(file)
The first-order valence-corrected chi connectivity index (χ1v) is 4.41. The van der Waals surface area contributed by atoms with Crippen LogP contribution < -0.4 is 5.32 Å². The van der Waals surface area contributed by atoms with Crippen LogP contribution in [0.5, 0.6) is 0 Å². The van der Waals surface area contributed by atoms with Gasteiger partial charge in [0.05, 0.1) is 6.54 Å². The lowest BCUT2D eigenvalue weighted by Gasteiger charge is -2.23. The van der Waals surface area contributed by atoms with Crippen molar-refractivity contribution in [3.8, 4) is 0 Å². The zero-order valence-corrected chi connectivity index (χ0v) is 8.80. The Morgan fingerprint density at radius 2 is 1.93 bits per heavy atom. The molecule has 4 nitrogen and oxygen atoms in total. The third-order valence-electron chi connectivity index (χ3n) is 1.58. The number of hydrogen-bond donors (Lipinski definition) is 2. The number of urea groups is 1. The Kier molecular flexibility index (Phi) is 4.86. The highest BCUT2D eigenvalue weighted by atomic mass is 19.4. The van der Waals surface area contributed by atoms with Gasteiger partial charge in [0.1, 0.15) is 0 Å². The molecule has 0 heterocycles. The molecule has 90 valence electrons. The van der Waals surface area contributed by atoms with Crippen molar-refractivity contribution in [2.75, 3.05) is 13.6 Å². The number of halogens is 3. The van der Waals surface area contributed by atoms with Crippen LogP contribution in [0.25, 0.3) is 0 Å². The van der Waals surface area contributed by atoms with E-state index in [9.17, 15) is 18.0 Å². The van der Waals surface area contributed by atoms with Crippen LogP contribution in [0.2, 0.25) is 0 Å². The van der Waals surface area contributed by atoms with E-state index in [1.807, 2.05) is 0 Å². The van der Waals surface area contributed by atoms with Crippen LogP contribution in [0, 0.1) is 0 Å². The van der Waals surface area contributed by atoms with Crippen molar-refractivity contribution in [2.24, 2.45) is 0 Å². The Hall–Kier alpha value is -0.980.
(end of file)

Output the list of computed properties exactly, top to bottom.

The first-order valence-corrected chi connectivity index (χ1v) is 4.41. The van der Waals surface area contributed by atoms with Crippen LogP contribution < -0.4 is 5.32 Å². The van der Waals surface area contributed by atoms with Crippen LogP contribution in [0.5, 0.6) is 0 Å². The van der Waals surface area contributed by atoms with Gasteiger partial charge in [0.05, 0.1) is 6.54 Å². The lowest BCUT2D eigenvalue weighted by Gasteiger charge is -2.23. The van der Waals surface area contributed by atoms with Crippen molar-refractivity contribution in [3.8, 4) is 0 Å². The zero-order valence-corrected chi connectivity index (χ0v) is 8.80. The Morgan fingerprint density at radius 2 is 1.93 bits per heavy atom. The molecule has 4 nitrogen and oxygen atoms in total. The third-order valence-electron chi connectivity index (χ3n) is 1.58. The number of hydrogen-bond donors (Lipinski definition) is 2. The number of urea groups is 1. The Kier molecular flexibility index (Phi) is 4.86. The highest BCUT2D eigenvalue weighted by atomic mass is 19.4. The van der Waals surface area contributed by atoms with Gasteiger partial charge in [0.1, 0.15) is 0 Å². The molecule has 0 heterocycles. The molecule has 90 valence electrons. The van der Waals surface area contributed by atoms with Crippen molar-refractivity contribution in [2.75, 3.05) is 13.6 Å². The number of halogens is 3. The van der Waals surface area contributed by atoms with Crippen LogP contribution in [0.25, 0.3) is 0 Å². The van der Waals surface area contributed by atoms with E-state index in [9.17, 15) is 18.0 Å². The van der Waals surface area contributed by atoms with Crippen LogP contribution in [0.2, 0.25) is 0 Å². The van der Waals surface area contributed by atoms with E-state index in [1.807, 2.05) is 0 Å². The van der Waals surface area contributed by atoms with Crippen LogP contribution in [0, 0.1) is 0 Å². The van der Waals surface area contributed by atoms with Crippen molar-refractivity contribution in [2.24, 2.45) is 0 Å². The Hall–Kier alpha value is -0.980.